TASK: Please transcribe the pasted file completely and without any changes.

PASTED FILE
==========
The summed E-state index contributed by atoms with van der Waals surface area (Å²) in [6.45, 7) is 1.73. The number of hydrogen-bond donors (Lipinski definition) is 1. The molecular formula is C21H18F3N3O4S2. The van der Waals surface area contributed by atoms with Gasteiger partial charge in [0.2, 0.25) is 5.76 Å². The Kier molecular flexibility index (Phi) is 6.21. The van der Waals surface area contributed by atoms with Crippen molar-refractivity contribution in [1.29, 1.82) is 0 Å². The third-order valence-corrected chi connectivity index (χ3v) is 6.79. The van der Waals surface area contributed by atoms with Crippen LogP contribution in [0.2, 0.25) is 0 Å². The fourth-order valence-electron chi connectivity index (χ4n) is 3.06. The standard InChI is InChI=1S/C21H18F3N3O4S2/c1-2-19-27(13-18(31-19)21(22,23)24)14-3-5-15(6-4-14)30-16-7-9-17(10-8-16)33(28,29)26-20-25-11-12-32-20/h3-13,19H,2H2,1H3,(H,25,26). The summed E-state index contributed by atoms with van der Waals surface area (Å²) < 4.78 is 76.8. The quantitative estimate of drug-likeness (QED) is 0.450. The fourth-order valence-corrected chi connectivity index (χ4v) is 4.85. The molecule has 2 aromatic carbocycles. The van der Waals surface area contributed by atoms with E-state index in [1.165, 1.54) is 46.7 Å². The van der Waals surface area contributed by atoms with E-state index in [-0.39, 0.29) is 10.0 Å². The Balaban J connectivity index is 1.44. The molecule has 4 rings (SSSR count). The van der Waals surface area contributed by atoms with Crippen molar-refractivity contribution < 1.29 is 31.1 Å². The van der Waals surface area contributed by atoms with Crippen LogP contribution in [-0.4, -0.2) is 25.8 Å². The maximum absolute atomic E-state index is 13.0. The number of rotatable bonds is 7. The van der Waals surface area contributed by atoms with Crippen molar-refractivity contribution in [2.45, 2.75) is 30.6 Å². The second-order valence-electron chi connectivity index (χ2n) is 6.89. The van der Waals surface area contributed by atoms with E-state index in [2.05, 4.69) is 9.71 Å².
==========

The summed E-state index contributed by atoms with van der Waals surface area (Å²) in [6.45, 7) is 1.73. The number of hydrogen-bond donors (Lipinski definition) is 1. The molecular formula is C21H18F3N3O4S2. The van der Waals surface area contributed by atoms with Gasteiger partial charge in [0.2, 0.25) is 5.76 Å². The Kier molecular flexibility index (Phi) is 6.21. The van der Waals surface area contributed by atoms with Crippen molar-refractivity contribution in [1.29, 1.82) is 0 Å². The third-order valence-corrected chi connectivity index (χ3v) is 6.79. The van der Waals surface area contributed by atoms with Crippen LogP contribution in [0.2, 0.25) is 0 Å². The fourth-order valence-electron chi connectivity index (χ4n) is 3.06. The standard InChI is InChI=1S/C21H18F3N3O4S2/c1-2-19-27(13-18(31-19)21(22,23)24)14-3-5-15(6-4-14)30-16-7-9-17(10-8-16)33(28,29)26-20-25-11-12-32-20/h3-13,19H,2H2,1H3,(H,25,26). The summed E-state index contributed by atoms with van der Waals surface area (Å²) < 4.78 is 76.8. The quantitative estimate of drug-likeness (QED) is 0.450. The fourth-order valence-corrected chi connectivity index (χ4v) is 4.85. The molecule has 2 aromatic carbocycles. The van der Waals surface area contributed by atoms with E-state index in [1.165, 1.54) is 46.7 Å². The van der Waals surface area contributed by atoms with E-state index in [-0.39, 0.29) is 10.0 Å². The Balaban J connectivity index is 1.44. The molecule has 4 rings (SSSR count). The van der Waals surface area contributed by atoms with Crippen molar-refractivity contribution < 1.29 is 31.1 Å². The van der Waals surface area contributed by atoms with Crippen LogP contribution in [-0.4, -0.2) is 25.8 Å². The maximum absolute atomic E-state index is 13.0. The number of rotatable bonds is 7. The van der Waals surface area contributed by atoms with Crippen molar-refractivity contribution in [2.45, 2.75) is 30.6 Å². The second-order valence-electron chi connectivity index (χ2n) is 6.89. The van der Waals surface area contributed by atoms with E-state index in [2.05, 4.69) is 9.71 Å².